But it’s easy to get desensitized to the tearful patient next door with irritable bowel syndrome when I just got back from a family meeting for a patient with pancreatic cancer. There seems to be a quota to the compassion I dole out daily, and the 53-year-old with a prognosis of 12 months just won the majority of today’s dose.
Maybe I could have allotted more conversation to Irritable Bowel if she had timed her irritable bowel not to coincide with Lethal Diagnosis’s lethal diagnosis. I could have asked about how her disease impacts her life and what she likes to do in her free time. I could have checked on her more often, bringing tissues and sympathy. But I find myself spending more of my free time in her neighbor’s room. I’m sorry–I truly am–that I succumb to this emotional triage system.
We are kidding ourselves if we think that patients don’t sense this timing crapshoot: when it’s okay to show emotional cracks and when it is deemed a nuisance. So they decide not to show them at all. My dad unknowingly taught me this firsthand. Who knows if his cardiologist just came from a heart transplant surgery and considers my father’s concern about his LDL misplaced?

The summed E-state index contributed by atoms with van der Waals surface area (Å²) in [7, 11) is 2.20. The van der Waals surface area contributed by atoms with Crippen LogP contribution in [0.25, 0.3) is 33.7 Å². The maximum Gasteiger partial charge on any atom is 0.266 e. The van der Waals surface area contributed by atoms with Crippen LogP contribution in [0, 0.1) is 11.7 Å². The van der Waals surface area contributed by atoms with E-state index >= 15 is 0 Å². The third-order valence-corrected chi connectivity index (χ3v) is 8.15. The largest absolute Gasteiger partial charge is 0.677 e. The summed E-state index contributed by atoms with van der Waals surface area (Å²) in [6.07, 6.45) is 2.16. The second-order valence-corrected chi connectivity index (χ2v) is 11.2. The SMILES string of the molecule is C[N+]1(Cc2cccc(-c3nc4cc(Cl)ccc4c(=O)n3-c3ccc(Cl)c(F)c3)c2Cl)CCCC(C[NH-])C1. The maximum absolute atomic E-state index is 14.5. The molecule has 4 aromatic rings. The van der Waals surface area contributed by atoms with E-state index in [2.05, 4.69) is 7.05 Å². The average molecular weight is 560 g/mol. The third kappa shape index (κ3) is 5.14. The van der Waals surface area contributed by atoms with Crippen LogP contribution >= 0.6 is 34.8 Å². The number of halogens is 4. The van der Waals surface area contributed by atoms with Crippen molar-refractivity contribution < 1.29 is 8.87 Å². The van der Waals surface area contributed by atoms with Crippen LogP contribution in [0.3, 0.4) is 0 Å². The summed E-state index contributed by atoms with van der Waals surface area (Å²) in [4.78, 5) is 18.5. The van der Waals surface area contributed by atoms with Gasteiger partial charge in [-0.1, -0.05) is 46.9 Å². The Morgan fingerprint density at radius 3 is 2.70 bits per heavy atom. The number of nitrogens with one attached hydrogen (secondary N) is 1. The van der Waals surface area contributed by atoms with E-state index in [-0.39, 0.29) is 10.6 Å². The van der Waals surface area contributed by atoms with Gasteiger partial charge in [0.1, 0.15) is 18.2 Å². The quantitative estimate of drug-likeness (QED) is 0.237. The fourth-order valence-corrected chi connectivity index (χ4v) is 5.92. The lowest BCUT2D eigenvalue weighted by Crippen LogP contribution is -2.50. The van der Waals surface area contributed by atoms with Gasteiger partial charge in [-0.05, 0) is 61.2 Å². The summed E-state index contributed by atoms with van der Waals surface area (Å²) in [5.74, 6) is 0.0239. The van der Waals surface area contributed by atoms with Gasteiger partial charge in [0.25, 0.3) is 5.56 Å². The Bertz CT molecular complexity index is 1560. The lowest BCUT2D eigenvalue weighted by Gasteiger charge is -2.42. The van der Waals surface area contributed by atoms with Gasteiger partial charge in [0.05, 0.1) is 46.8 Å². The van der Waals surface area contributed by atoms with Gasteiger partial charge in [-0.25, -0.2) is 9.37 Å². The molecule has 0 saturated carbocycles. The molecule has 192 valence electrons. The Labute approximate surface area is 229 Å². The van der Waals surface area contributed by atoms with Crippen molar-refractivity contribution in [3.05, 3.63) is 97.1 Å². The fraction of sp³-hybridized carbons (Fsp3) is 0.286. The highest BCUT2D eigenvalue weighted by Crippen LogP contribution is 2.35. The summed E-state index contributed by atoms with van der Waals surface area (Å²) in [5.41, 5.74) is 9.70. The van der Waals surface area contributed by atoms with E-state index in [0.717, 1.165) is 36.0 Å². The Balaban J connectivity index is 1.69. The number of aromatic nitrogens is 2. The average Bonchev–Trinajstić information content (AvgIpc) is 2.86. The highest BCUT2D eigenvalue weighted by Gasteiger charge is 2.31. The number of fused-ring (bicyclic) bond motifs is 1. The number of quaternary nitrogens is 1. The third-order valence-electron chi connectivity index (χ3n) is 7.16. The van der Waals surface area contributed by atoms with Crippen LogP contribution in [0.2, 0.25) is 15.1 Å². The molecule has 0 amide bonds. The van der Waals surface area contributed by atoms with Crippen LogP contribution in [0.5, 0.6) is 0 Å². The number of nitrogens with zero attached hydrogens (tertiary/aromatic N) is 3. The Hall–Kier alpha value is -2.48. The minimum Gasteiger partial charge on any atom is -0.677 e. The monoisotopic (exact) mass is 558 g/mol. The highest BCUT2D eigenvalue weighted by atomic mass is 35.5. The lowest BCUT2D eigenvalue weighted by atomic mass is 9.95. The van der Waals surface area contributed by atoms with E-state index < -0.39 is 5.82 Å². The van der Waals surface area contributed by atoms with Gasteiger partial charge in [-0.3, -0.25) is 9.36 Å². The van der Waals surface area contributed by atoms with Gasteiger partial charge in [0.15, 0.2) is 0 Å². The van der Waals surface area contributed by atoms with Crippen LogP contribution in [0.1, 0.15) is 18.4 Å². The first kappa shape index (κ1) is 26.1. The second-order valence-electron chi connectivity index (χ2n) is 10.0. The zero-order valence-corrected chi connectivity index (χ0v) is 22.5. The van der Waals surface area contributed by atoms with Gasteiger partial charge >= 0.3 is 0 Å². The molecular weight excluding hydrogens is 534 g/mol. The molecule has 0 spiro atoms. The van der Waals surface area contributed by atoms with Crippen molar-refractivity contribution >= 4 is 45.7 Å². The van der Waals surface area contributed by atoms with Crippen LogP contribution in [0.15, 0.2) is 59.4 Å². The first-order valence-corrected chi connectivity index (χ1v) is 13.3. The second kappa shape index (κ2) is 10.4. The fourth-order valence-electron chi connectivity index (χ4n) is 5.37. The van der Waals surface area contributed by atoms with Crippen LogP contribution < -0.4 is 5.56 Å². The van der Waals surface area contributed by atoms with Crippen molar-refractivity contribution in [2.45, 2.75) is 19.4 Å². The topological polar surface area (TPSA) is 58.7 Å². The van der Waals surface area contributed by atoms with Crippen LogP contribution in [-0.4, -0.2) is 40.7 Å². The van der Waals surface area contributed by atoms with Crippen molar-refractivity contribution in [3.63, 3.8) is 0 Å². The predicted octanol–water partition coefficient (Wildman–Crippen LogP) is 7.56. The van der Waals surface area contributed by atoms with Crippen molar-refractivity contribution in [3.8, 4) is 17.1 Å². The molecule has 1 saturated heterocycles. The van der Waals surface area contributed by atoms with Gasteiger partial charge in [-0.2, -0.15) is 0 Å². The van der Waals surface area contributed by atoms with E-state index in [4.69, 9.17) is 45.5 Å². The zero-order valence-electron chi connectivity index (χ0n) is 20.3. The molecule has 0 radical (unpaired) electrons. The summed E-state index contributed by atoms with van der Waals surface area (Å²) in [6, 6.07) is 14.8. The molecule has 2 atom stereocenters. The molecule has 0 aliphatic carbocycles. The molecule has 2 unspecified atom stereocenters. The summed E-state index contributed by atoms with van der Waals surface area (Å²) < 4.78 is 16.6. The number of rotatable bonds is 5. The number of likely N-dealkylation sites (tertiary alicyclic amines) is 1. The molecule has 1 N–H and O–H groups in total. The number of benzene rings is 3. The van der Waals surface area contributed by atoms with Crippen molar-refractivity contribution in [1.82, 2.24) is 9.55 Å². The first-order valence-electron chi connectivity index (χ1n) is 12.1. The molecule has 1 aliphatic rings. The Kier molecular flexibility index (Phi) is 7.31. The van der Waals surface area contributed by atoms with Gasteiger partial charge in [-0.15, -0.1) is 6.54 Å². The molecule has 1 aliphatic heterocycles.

The veneer of emotional control extends beyond patients. One night at 9 pm, I called my classmate on my team for a mundane scheduling question.
“Sorry I missed your call,” she told me 20 minutes later. “I was with my patient.” He had been diagnosed with lymphoma a few days ago, and she had gotten close to him and his wife.
The next morning, my classmate spent more time with him and with another cancer patient.
I met her by the elevator at 8 am, ready to go to Grand Rounds. I made a stupid joke. Then I asked how she was doing. She started to cry.
Shoot, I thought. Too much cancer.
But if that was the underlying context, it wasn’t the trigger for her tears. In a rush after spending time with her patients, she had made a minor mistake with paperwork. Her resident was irate. She stayed calm and apologized before heading to the elevator, where I had patients without cancer, had gotten my paperwork done, and even had time to make a stupid joke.
We were fifteen minutes late to Grand Rounds. She sat in the back and had to leave in the middle. No one except me had seen her cry. An hour later, her veneer was back, she fixed her paperwork, and she did a great job presenting on rounds.
She was a good medical student. But not for what she was evaluated on.